05:02 Two-third of bone marrow/stem cell transplant survivors report at least one chronic health condition after transplant: What is the bad? Well, two thirds of the bone marrow transplant survivors will report at least one chronic health condition, compared with 39% of their healthy siblings. 79% survivor will have a non-malignant late effect or complication five years after transplantation; and the life expectancy is still lower for transplant survivors compared with the general population, due to some of these medical problems.
As you see here, over time, from the transplant moment, the first two years, the rate of relapse from the primary disease goes down and eventually disappears completely. But then the patient will develop some medical problems that were a consequence of the treatment itself, the transplant, or the disease itself. But you are not alone, So, the number of transplant survivors continues only growing, So, there were about a little over 100,000 BMT survivors in the United States in 2009. But now it is suspected that by the year 2030, there will be half a million bone marrow transplant survivors in the United States.
06:01 Risk factors for developing late complications after transplant: What are the risk factor for all the problems and complication that we see after transplant? They all start from pre-transplant medical issues. Many patients, at the time they develop leukemia or lymphoma, they already have coronary artery disease, they have [inaudible 00:06:20] high blood pressures. So, they came with some medical problems already, and then they go through the treatment of the primary malignancy. They are diagnosed, they get chemotherapy, radiation, hormone therapy, all the treatments that we do; and then, eventually, they go to transplant. Then they will have additional intervention. High dose chemotherapy, immunosuppressants, antibiotics. Some of them will develop acute or chronic graft-versus-host disease. Then they will need medications and treatments for that and they will have some consequences. In addition, some of them will have infectious problems or organ injury or other issues will arise.
Now, in all of this, each patient is different. There is the genetic predisposition to certain problems that some patients will have. Some will not develop those problems. There are some problems that will depend on age: older patients that go to transplant tend to have more problems and complications post-transplant. Also, depends on sex: some complication will affect more women than men and depends on the previous lifestyle of the patient.
07:39 Complications after transplant can affect almost every organ in the body: Now, this one looks very complicated, but I just wanted to convey the message that the complication that we see after transplant affect almost every organ or every system in the body. As you see here, patient may develop psychological problems, pulmonary diseases, heart, cardiovascular diseases, stroke, coronary artery disease, kidney injury, iron overload, and I'm going to go over many of these in more detail. But the message is that many organs are affected by the treatments that we use, by the disease, and we see the effects post-transplant.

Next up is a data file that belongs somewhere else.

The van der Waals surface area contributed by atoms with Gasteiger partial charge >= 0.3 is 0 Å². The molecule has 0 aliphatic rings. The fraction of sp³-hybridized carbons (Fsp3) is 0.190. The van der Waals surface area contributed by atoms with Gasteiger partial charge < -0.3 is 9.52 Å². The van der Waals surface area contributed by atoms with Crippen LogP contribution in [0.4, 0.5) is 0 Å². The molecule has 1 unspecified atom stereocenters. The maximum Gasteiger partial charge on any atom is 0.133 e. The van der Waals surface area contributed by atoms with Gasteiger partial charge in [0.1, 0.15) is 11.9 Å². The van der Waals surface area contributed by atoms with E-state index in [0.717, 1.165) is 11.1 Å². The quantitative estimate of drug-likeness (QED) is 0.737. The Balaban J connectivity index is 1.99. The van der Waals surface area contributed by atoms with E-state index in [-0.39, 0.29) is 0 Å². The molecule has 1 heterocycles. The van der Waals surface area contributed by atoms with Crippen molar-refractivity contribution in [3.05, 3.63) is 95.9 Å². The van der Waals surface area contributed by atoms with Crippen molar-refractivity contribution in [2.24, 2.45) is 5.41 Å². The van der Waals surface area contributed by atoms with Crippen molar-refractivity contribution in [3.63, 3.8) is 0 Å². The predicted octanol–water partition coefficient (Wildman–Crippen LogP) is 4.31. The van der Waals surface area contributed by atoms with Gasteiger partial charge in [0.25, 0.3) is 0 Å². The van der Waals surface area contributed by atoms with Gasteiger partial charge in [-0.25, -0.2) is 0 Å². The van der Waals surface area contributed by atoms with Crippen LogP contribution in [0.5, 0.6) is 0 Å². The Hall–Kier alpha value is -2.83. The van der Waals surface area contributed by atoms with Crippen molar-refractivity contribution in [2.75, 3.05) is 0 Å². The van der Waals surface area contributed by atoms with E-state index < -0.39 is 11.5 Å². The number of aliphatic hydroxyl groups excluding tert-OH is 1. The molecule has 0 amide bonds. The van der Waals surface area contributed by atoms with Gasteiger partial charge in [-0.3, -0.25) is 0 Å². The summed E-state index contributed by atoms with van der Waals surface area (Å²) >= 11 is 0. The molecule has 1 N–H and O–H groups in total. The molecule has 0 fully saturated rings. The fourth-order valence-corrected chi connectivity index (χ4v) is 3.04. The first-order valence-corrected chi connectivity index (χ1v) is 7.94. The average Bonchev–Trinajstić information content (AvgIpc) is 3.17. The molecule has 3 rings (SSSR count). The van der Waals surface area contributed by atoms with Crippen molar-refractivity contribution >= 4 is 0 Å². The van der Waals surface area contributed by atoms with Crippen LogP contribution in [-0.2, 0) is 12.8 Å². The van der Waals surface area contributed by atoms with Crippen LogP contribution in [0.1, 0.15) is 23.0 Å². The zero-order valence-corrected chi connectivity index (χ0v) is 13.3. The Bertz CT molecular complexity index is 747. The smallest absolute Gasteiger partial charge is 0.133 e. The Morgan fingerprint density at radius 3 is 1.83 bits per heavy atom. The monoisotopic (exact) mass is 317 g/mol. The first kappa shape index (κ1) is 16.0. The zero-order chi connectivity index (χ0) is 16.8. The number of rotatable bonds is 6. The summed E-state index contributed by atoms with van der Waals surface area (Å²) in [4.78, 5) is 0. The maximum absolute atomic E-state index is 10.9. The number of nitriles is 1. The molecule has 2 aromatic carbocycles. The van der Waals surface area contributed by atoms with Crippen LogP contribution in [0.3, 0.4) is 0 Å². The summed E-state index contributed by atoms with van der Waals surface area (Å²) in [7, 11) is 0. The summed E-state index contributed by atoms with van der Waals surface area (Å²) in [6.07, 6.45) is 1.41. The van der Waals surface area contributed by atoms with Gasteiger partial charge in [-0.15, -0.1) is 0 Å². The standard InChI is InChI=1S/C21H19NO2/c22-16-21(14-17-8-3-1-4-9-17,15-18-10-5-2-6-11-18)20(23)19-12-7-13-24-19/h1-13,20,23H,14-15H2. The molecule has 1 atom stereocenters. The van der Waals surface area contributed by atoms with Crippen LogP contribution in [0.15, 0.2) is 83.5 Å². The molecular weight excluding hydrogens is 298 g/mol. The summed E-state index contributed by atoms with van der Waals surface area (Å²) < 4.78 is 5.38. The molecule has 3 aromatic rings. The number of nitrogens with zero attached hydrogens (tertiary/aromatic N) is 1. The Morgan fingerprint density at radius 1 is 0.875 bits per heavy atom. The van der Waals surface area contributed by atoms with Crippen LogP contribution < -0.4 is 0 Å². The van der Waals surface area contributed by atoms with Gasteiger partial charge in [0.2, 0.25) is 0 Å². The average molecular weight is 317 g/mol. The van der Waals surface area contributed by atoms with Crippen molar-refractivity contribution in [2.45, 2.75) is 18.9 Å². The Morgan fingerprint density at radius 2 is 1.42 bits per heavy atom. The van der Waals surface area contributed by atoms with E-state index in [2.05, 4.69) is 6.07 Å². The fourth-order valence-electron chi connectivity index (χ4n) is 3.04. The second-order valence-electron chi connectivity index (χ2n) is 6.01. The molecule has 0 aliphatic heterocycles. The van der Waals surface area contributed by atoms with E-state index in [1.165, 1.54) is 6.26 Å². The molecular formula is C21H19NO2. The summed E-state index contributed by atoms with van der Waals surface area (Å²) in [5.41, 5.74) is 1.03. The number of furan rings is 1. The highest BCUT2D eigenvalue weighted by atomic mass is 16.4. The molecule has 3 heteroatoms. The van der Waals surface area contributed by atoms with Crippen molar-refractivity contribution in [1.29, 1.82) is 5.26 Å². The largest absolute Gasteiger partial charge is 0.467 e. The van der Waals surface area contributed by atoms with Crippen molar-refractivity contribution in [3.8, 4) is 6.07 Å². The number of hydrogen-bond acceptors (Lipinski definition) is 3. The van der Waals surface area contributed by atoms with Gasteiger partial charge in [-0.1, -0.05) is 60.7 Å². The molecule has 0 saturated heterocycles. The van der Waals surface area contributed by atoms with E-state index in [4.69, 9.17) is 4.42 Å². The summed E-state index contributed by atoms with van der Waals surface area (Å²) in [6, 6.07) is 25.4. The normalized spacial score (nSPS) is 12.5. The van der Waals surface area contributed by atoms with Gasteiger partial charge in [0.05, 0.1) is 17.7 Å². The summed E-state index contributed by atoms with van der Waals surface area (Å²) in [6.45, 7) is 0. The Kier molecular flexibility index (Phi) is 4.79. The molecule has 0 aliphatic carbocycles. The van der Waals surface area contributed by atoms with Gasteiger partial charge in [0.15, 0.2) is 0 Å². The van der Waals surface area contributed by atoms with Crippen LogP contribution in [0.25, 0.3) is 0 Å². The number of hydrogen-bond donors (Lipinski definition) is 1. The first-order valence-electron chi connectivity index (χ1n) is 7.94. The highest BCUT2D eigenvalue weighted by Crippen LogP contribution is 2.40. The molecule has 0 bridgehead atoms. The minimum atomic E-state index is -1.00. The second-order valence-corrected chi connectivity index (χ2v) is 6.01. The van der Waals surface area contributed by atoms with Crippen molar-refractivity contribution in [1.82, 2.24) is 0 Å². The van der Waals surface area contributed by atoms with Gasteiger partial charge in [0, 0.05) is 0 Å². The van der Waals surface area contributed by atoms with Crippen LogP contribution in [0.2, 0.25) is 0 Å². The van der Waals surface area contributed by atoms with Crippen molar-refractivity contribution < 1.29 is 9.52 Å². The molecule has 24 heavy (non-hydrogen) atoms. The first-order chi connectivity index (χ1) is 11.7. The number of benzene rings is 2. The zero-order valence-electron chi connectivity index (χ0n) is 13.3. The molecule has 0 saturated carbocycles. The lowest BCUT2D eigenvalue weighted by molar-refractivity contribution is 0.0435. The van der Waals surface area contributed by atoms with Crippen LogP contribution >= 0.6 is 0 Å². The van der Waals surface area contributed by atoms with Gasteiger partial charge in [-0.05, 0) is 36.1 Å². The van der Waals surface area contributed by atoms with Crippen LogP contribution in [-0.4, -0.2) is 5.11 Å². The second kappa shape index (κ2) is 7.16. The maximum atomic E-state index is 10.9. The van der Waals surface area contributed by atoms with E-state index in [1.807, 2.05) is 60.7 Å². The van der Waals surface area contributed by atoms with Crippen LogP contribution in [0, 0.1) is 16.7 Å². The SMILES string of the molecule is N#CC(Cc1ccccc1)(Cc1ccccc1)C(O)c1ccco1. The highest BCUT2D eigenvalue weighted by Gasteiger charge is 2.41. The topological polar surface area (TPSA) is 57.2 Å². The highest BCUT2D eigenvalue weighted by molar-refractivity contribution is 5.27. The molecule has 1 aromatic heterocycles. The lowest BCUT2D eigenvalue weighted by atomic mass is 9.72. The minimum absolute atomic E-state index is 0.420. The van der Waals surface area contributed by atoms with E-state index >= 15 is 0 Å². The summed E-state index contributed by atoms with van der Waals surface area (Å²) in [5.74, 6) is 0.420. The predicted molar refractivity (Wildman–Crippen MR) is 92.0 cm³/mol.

08:25 The incidence of coronary artery disease and cardiomyopathy after transplant is three times higher than the general population: Let's start from the heart. The two major problems that we see after transplant are coronary artery disease and cardiomyopathy. Cardiomyopathy, I define it here as heart muscle disease, which is essentially weakening of the heart. Coronary artery disease is more common in transplant survivors and starts at an earlier age. Stroke is also, more common, and some of the death that we see in bone marrow transplant survivors, up to 10%, come from cardiovascular problems, and that's why this is important.
The incidence, in general, is three times higher than in the general population. Cardiomyopathy, the main risk factor is some of the chemotherapy agents that we use. For example, maybe some of you remember having received something called doxorubicin or adriamycin. This is a medication that could cause some heart damage and weaken your heart.
09:41 Risk factors for heart problems after transplant: Risk factors for heart problems, some of them are independent of the transplant itself, like having high blood pressure, being diabetic, high cholesterol. These happen whether you have the cancer or not or whether you were treated for ... or you had a transplant or not. But some of it will come from the transplant process itself: like if you got total body radiation as part of your transplant, or if you got chest radiation during the treatment of your malignancy. Sometimes we do that in lymphoma.
Chemotherapy agents, I already mentioned anthracycline as a cause of heart injury and weakening of the heart, and there is always some genetic susceptibility. Some of these problems will affect some patients, while others are not affected at all.